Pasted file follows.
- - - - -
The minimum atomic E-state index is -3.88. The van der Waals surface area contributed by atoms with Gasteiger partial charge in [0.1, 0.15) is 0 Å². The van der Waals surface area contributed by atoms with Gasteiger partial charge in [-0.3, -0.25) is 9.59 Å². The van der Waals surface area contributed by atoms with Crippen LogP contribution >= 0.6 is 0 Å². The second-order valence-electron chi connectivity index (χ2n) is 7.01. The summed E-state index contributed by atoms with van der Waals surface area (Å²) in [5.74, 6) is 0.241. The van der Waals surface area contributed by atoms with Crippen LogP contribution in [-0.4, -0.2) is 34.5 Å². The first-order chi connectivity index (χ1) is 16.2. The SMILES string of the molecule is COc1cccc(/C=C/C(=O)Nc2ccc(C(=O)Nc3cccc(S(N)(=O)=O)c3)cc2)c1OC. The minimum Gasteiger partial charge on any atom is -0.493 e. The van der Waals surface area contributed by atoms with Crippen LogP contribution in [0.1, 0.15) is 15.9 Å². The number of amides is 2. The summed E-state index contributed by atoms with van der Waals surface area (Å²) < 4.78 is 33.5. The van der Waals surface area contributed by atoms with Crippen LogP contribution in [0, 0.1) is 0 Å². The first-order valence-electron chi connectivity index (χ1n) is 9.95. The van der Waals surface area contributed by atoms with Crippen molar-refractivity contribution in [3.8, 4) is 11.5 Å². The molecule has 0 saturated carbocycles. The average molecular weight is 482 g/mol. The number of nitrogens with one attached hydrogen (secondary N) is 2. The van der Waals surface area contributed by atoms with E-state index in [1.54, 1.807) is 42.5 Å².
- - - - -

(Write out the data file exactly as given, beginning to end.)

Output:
The minimum atomic E-state index is -3.88. The van der Waals surface area contributed by atoms with Gasteiger partial charge in [0.1, 0.15) is 0 Å². The van der Waals surface area contributed by atoms with Gasteiger partial charge in [-0.3, -0.25) is 9.59 Å². The van der Waals surface area contributed by atoms with Crippen LogP contribution >= 0.6 is 0 Å². The second-order valence-electron chi connectivity index (χ2n) is 7.01. The summed E-state index contributed by atoms with van der Waals surface area (Å²) in [5.74, 6) is 0.241. The van der Waals surface area contributed by atoms with Crippen LogP contribution in [-0.4, -0.2) is 34.5 Å². The first-order chi connectivity index (χ1) is 16.2. The SMILES string of the molecule is COc1cccc(/C=C/C(=O)Nc2ccc(C(=O)Nc3cccc(S(N)(=O)=O)c3)cc2)c1OC. The minimum Gasteiger partial charge on any atom is -0.493 e. The van der Waals surface area contributed by atoms with Crippen LogP contribution in [0.1, 0.15) is 15.9 Å². The number of amides is 2. The summed E-state index contributed by atoms with van der Waals surface area (Å²) < 4.78 is 33.5. The van der Waals surface area contributed by atoms with Crippen LogP contribution in [0, 0.1) is 0 Å². The first-order valence-electron chi connectivity index (χ1n) is 9.95. The van der Waals surface area contributed by atoms with Crippen molar-refractivity contribution in [3.8, 4) is 11.5 Å². The molecule has 0 saturated carbocycles. The average molecular weight is 482 g/mol. The number of nitrogens with one attached hydrogen (secondary N) is 2. The van der Waals surface area contributed by atoms with E-state index in [1.54, 1.807) is 42.5 Å².